The next portion of my awards season ballot focuses on my choices for NBA All-Defensive Second Team. As always, my picks are followed by a description of why I think they deserve their slot.
Here’s the link for my First Team selections on defense to see who got the nods over the players on my Second Team.
Very few point guards in the league are able to combine his ferocious blanketing of opposing players with the innate ability to disrupt offensive playmaking with pesky agitation. Beverley’s defensive potency isn’t always visible on the stat sheet, but while other point guards are able to pad their stats by successfully gambling on defense, Beverley never makes the Houston Rockets vulnerable because of reckless decision making. Other point guards may try for more steals and end up needing their teammate to pick up their slack if they over-pursue, but Beverley’s a rock on defense. Stephen Curry was lucky that Beverley was injured during the Western Conference Finals last season, because it would have certainly made Curry’s job a lot more difficult.
The Memphis Grizzlies have had a lot of roster oscillation with both injuries and trades, making it hard for on-court chemistry to foster as well as it has in Memphis in recent years. Although Allen’s defensive metrics slipped a bit this year, it’s probably due more to the instability around him than an actual decline in skills. He still averaged 1.7 steals per game while usually being assigned the best perimeter scorer on opposing teams to guard. Allen ranked 2nd in the league for shooting guards in Defensive Real Plus-Minus, and remains an elite defender in the NBA despite a relatively down season for him.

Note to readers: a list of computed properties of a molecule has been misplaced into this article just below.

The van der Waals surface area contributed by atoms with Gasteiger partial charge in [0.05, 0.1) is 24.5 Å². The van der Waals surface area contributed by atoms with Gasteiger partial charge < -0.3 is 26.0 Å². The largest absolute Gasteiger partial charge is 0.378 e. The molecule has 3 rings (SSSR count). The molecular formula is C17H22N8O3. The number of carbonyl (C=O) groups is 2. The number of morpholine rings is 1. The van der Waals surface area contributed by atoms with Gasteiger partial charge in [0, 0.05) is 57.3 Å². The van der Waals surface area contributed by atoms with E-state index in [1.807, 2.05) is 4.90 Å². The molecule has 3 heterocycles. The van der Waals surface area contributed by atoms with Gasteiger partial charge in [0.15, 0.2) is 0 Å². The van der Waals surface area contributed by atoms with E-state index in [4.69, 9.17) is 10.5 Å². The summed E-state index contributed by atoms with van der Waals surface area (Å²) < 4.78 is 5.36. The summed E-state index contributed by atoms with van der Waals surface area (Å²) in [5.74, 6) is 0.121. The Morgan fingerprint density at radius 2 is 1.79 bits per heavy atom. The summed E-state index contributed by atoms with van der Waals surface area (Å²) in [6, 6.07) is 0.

Before his traumatic lower right leg injury, George was on the doorstep of becoming arguably the best two-way player in the NBA. To return to superstar form after his calamitous injury is a testament to both his immense talent as well as an almost unparalleled work ethic. George is an athletic, long defender, and although he’s most associated with offensive performance, he actually has more career Defensive Win Shares than Offensive Win Shares. He tied his career high by averaging 1.9 steals per game this season, alerting the NBA that he’s back and better than ever. George ranked 7th in the league in Defensive Win Shares, helping the Indiana Pacers rank 3rd in the NBA in points allowed per 100 possessions.
Millsap was the commanding force of an Atlanta Hawks defense that ranked 2nd in the league in points allowed per 100 possessions. He has long been a reliable rebounder and sturdy defender, and this season was the best he’s ever looked. Millsap ranked 1st in the NBA in Defensive Win Shares, 3rd in Defensive Box Plus/Minus, and 4th in Defensive Rating. He also averaged 1.8 steals per game and 1.7 blocks per game, consistently wreaking havoc on interior opponents.
Down in South Beach, Whiteside reigns as the most feared rim protector in the NBA. His 3.7 blocks per game lead the league, and was almost a block and a half per game better than the 2nd place finisher. He was also tied for 3rd in the league in rebounds per game with 11.8, but even more impressively ranked 2nd in the league in rebounding percentage, which is the estimate amount of rebounds grabbed while a player was on the floor. Along with that feat, his block percentage was 1st in the league by nearly 4 percentage points. He also ranked 1st in the NBA in Defensive Rating, 5th in Defensive Win Shares, and 7th in Defensive Box Plus/Minus. Whiteside’s explosive defensive abilities affirm his selection to this list. No interior defender is more intimidating to go up against.